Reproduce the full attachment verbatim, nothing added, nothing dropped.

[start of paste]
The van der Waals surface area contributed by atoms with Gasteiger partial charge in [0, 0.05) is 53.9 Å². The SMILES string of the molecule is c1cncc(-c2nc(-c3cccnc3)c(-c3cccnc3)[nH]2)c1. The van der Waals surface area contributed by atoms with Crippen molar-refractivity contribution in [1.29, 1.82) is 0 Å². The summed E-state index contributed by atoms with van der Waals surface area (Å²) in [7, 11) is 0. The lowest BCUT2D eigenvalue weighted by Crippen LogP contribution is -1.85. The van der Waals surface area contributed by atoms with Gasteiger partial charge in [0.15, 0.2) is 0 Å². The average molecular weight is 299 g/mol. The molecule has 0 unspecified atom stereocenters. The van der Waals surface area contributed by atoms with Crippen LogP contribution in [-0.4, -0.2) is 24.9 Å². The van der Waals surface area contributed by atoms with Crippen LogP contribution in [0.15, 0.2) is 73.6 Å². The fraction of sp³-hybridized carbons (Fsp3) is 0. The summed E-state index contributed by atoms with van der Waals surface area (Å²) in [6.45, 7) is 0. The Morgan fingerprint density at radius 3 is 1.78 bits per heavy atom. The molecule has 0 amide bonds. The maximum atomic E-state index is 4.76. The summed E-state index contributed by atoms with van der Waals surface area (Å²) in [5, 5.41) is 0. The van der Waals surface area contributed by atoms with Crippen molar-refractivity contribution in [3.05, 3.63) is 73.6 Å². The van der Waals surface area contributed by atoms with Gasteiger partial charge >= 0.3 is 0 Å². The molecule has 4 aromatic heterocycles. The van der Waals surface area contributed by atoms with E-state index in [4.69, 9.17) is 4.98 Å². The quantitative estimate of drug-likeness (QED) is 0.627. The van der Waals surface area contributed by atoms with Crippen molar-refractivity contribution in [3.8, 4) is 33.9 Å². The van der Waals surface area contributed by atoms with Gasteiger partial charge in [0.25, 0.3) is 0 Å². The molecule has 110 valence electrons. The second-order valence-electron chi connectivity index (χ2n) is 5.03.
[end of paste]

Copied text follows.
The van der Waals surface area contributed by atoms with Gasteiger partial charge in [0, 0.05) is 53.9 Å². The SMILES string of the molecule is c1cncc(-c2nc(-c3cccnc3)c(-c3cccnc3)[nH]2)c1. The van der Waals surface area contributed by atoms with Crippen molar-refractivity contribution in [1.29, 1.82) is 0 Å². The summed E-state index contributed by atoms with van der Waals surface area (Å²) in [7, 11) is 0. The lowest BCUT2D eigenvalue weighted by Crippen LogP contribution is -1.85. The van der Waals surface area contributed by atoms with Gasteiger partial charge in [0.15, 0.2) is 0 Å². The average molecular weight is 299 g/mol. The molecule has 0 unspecified atom stereocenters. The van der Waals surface area contributed by atoms with Crippen LogP contribution in [-0.4, -0.2) is 24.9 Å². The van der Waals surface area contributed by atoms with Crippen LogP contribution in [0.15, 0.2) is 73.6 Å². The fraction of sp³-hybridized carbons (Fsp3) is 0. The summed E-state index contributed by atoms with van der Waals surface area (Å²) in [6.45, 7) is 0. The Morgan fingerprint density at radius 3 is 1.78 bits per heavy atom. The molecule has 0 amide bonds. The maximum atomic E-state index is 4.76. The summed E-state index contributed by atoms with van der Waals surface area (Å²) in [5, 5.41) is 0. The van der Waals surface area contributed by atoms with Crippen molar-refractivity contribution in [3.05, 3.63) is 73.6 Å². The van der Waals surface area contributed by atoms with Gasteiger partial charge >= 0.3 is 0 Å². The molecule has 4 aromatic heterocycles. The van der Waals surface area contributed by atoms with E-state index in [4.69, 9.17) is 4.98 Å². The quantitative estimate of drug-likeness (QED) is 0.627. The van der Waals surface area contributed by atoms with Crippen molar-refractivity contribution in [3.8, 4) is 33.9 Å². The van der Waals surface area contributed by atoms with Gasteiger partial charge in [0.25, 0.3) is 0 Å². The molecule has 110 valence electrons. The second-order valence-electron chi connectivity index (χ2n) is 5.03.